The world mourned the tragic death of the Civil Rights Leader who had won the Nobel Peace Prize for advocating nonviolence and peaceful resistance to segregation and the inequality of man.
Four days after the April 4, 1968, assassination of her husband at the Lorraine Motel in Memphis, Tennessee, Coretta Scott King led a peaceful march through downtown Memphis to honor the memory of Dr. Martin Luther King, Jr.
Accompanied by their three older children, Yolanda, 12; MLK III, 10; and Dexter, 7—and to her left the Rev. Ralph Abernathy (in beige raincoat), and next to Yolanda the actor/singer/activist Harry Belafonte who, today at 93, is still stoic and stately—Mrs. King was determined to lead the march for the striking workers that her husband had originally come to Memphis to support.
The movie theatre marquee heralded Bonnie and Clyde, a film in which Warren Beatty and Faye Dunaway portrayed a real-life pistol-packing duo who robbed banks—such irony in contrast to Mrs. King’s stately and somber march for her husband.
On assignment nearby when the news broke of the assassination, I immediately flew to Memphis and arrived at the Lorraine Motel about three hours after Dr. King had been shot. Naturally I went straight to his room on the second floor of the motel where one of his followers pointed across the parking lot to the second-floor window in a row of buildings to show me where the bullet had come from.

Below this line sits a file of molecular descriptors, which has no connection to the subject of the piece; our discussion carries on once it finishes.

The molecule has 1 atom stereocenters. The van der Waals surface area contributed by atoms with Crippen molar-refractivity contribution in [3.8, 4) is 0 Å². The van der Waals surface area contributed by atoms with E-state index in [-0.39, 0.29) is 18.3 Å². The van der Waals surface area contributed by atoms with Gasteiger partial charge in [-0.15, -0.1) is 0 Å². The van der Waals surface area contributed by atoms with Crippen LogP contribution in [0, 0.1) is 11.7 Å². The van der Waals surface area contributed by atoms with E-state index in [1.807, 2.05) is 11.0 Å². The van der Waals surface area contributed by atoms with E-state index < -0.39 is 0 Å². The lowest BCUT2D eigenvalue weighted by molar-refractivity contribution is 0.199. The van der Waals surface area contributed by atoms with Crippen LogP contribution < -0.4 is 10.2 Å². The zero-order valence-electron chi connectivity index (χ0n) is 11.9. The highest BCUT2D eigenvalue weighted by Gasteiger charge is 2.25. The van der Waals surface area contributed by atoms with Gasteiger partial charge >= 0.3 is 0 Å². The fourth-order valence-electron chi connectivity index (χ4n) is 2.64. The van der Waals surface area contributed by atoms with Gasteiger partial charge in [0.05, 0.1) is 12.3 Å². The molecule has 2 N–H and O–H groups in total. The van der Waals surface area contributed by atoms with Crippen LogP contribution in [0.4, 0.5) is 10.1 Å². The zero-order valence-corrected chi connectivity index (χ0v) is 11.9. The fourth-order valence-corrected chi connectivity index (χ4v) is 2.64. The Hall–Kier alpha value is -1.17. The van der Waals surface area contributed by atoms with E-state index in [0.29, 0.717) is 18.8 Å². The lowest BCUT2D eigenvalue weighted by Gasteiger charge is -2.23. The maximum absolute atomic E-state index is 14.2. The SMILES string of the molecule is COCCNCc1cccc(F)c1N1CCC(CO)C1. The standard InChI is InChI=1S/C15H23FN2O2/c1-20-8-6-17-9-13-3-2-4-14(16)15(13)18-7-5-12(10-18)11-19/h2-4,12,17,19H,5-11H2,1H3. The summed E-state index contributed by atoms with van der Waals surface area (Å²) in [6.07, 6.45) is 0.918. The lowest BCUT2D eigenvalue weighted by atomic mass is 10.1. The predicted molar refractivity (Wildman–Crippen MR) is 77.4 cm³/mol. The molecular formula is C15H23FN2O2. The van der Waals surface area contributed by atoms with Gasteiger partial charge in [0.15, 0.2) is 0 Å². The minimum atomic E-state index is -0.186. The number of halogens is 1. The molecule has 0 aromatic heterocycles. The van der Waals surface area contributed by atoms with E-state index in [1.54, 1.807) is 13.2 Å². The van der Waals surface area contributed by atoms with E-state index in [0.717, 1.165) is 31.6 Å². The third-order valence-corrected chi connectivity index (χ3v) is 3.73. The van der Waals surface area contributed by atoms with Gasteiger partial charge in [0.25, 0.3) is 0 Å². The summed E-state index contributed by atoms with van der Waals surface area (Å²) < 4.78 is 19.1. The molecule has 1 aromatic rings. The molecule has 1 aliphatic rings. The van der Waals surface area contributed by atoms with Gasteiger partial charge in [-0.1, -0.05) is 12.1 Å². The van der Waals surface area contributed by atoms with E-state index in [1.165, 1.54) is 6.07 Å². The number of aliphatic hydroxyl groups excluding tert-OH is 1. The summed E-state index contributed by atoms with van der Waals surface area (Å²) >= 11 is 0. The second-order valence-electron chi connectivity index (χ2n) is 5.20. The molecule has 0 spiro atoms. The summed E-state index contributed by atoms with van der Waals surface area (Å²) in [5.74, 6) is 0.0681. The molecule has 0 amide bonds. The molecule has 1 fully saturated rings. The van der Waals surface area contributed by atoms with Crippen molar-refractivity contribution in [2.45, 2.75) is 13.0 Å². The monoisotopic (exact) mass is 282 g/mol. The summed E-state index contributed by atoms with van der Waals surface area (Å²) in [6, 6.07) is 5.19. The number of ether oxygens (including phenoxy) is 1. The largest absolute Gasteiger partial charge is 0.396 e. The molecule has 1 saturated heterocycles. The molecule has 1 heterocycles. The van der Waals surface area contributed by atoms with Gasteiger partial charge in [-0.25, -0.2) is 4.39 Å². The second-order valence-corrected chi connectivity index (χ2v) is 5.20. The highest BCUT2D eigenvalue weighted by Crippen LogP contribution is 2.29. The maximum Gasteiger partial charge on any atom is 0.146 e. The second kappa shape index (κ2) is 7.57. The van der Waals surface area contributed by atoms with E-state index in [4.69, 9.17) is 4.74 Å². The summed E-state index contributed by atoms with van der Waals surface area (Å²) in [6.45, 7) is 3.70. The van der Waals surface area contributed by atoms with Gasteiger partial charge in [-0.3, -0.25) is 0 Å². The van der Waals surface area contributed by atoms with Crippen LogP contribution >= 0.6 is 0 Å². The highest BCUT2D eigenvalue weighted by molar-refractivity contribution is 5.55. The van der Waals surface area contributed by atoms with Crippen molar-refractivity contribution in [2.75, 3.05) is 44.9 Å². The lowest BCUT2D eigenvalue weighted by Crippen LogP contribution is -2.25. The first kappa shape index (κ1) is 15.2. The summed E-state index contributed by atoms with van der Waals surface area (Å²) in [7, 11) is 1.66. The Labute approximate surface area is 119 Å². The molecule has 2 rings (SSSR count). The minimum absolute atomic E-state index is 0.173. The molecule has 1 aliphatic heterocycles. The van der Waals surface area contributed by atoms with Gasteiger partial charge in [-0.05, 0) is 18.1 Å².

I knocked on the door and Hosea Williams, a member of MLK’s inner circle, opened the door. In his hand was a glass jar half-full of something red. Williams told me it was Dr. King’s blood that he had mopped up with towels and squeezed into the glass jar.
The room was just as MLK had left it, unmade bed, briefcase open, milk cartons on the floor… I photographed everything I saw because as a photojournalist I knew it was for history. I had marched with King during the James Meredith March for Freedom, and was teargassed with him in Canton, Mississippi.
Afterward I flew to Atlanta with the writer Ian Brodie for the funeral, the end of an era… It somehow seems just like yesterday.